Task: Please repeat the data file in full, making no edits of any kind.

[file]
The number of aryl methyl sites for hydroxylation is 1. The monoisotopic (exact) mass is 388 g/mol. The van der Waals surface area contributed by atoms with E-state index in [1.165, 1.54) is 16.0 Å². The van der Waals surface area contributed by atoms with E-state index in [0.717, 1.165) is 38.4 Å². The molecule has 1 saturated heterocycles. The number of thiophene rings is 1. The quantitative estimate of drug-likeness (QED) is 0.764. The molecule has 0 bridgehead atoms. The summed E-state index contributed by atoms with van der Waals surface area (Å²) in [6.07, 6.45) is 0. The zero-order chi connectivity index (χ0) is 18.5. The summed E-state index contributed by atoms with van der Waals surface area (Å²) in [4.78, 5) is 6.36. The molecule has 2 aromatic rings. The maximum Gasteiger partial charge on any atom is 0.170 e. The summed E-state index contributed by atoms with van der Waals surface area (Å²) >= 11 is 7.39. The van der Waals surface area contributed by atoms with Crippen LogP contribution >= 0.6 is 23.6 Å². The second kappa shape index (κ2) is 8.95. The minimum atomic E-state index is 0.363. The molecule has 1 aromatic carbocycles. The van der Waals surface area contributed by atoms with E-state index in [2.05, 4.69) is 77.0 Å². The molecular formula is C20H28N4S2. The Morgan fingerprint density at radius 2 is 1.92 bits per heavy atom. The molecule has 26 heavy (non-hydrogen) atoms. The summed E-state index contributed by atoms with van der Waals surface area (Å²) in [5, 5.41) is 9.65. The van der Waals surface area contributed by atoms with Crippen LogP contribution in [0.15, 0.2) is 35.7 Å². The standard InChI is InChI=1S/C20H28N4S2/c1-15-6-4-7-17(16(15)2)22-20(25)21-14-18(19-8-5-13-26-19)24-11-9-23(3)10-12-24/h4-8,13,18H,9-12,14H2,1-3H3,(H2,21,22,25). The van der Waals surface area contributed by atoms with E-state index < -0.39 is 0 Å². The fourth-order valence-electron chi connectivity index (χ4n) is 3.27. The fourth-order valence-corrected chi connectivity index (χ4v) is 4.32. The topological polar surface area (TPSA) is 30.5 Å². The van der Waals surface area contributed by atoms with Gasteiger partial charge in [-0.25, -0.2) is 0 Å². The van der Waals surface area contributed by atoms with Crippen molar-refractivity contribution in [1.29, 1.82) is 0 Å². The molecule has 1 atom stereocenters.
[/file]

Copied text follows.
The number of aryl methyl sites for hydroxylation is 1. The monoisotopic (exact) mass is 388 g/mol. The van der Waals surface area contributed by atoms with E-state index in [1.165, 1.54) is 16.0 Å². The van der Waals surface area contributed by atoms with E-state index in [0.717, 1.165) is 38.4 Å². The molecule has 1 saturated heterocycles. The number of thiophene rings is 1. The quantitative estimate of drug-likeness (QED) is 0.764. The molecule has 0 bridgehead atoms. The summed E-state index contributed by atoms with van der Waals surface area (Å²) in [6.07, 6.45) is 0. The zero-order chi connectivity index (χ0) is 18.5. The summed E-state index contributed by atoms with van der Waals surface area (Å²) in [4.78, 5) is 6.36. The molecule has 2 aromatic rings. The maximum Gasteiger partial charge on any atom is 0.170 e. The summed E-state index contributed by atoms with van der Waals surface area (Å²) >= 11 is 7.39. The van der Waals surface area contributed by atoms with Crippen LogP contribution >= 0.6 is 23.6 Å². The second kappa shape index (κ2) is 8.95. The minimum atomic E-state index is 0.363. The molecule has 1 aromatic carbocycles. The van der Waals surface area contributed by atoms with E-state index in [2.05, 4.69) is 77.0 Å². The molecular formula is C20H28N4S2. The Morgan fingerprint density at radius 2 is 1.92 bits per heavy atom. The molecule has 26 heavy (non-hydrogen) atoms. The summed E-state index contributed by atoms with van der Waals surface area (Å²) in [5, 5.41) is 9.65. The van der Waals surface area contributed by atoms with Crippen LogP contribution in [0.15, 0.2) is 35.7 Å². The standard InChI is InChI=1S/C20H28N4S2/c1-15-6-4-7-17(16(15)2)22-20(25)21-14-18(19-8-5-13-26-19)24-11-9-23(3)10-12-24/h4-8,13,18H,9-12,14H2,1-3H3,(H2,21,22,25). The van der Waals surface area contributed by atoms with E-state index < -0.39 is 0 Å². The fourth-order valence-electron chi connectivity index (χ4n) is 3.27. The fourth-order valence-corrected chi connectivity index (χ4v) is 4.32. The topological polar surface area (TPSA) is 30.5 Å². The van der Waals surface area contributed by atoms with Gasteiger partial charge in [-0.25, -0.2) is 0 Å². The van der Waals surface area contributed by atoms with Crippen molar-refractivity contribution in [1.29, 1.82) is 0 Å². The molecule has 1 atom stereocenters.